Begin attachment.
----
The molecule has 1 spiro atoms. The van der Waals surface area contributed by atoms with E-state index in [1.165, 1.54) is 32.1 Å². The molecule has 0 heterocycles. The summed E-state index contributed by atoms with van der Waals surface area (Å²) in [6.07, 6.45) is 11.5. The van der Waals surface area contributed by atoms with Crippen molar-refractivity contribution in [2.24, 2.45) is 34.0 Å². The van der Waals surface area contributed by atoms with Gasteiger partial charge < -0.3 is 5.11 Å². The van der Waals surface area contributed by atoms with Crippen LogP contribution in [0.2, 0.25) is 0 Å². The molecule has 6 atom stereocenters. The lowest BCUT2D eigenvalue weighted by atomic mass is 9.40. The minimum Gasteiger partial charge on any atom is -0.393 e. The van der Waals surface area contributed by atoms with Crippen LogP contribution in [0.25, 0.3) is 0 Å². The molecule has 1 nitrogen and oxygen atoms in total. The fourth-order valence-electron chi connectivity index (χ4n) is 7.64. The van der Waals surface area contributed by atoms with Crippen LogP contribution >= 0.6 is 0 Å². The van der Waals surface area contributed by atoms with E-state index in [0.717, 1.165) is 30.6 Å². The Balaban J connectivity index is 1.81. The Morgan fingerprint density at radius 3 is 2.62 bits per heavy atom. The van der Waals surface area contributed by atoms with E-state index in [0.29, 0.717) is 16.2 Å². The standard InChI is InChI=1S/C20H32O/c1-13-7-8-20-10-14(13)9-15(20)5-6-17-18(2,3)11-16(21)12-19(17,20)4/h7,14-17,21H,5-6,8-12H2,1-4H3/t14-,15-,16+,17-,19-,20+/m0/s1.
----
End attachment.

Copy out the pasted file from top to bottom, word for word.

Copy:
The molecule has 1 spiro atoms. The van der Waals surface area contributed by atoms with E-state index in [1.165, 1.54) is 32.1 Å². The molecule has 0 heterocycles. The summed E-state index contributed by atoms with van der Waals surface area (Å²) in [6.07, 6.45) is 11.5. The van der Waals surface area contributed by atoms with Crippen molar-refractivity contribution in [2.24, 2.45) is 34.0 Å². The van der Waals surface area contributed by atoms with Gasteiger partial charge < -0.3 is 5.11 Å². The van der Waals surface area contributed by atoms with Crippen LogP contribution in [0.2, 0.25) is 0 Å². The molecule has 6 atom stereocenters. The lowest BCUT2D eigenvalue weighted by atomic mass is 9.40. The minimum Gasteiger partial charge on any atom is -0.393 e. The van der Waals surface area contributed by atoms with Crippen LogP contribution in [0.25, 0.3) is 0 Å². The molecule has 1 nitrogen and oxygen atoms in total. The fourth-order valence-electron chi connectivity index (χ4n) is 7.64. The van der Waals surface area contributed by atoms with Crippen LogP contribution >= 0.6 is 0 Å². The van der Waals surface area contributed by atoms with E-state index in [0.717, 1.165) is 30.6 Å². The Balaban J connectivity index is 1.81. The Morgan fingerprint density at radius 3 is 2.62 bits per heavy atom. The van der Waals surface area contributed by atoms with E-state index in [0.29, 0.717) is 16.2 Å². The standard InChI is InChI=1S/C20H32O/c1-13-7-8-20-10-14(13)9-15(20)5-6-17-18(2,3)11-16(21)12-19(17,20)4/h7,14-17,21H,5-6,8-12H2,1-4H3/t14-,15-,16+,17-,19-,20+/m0/s1.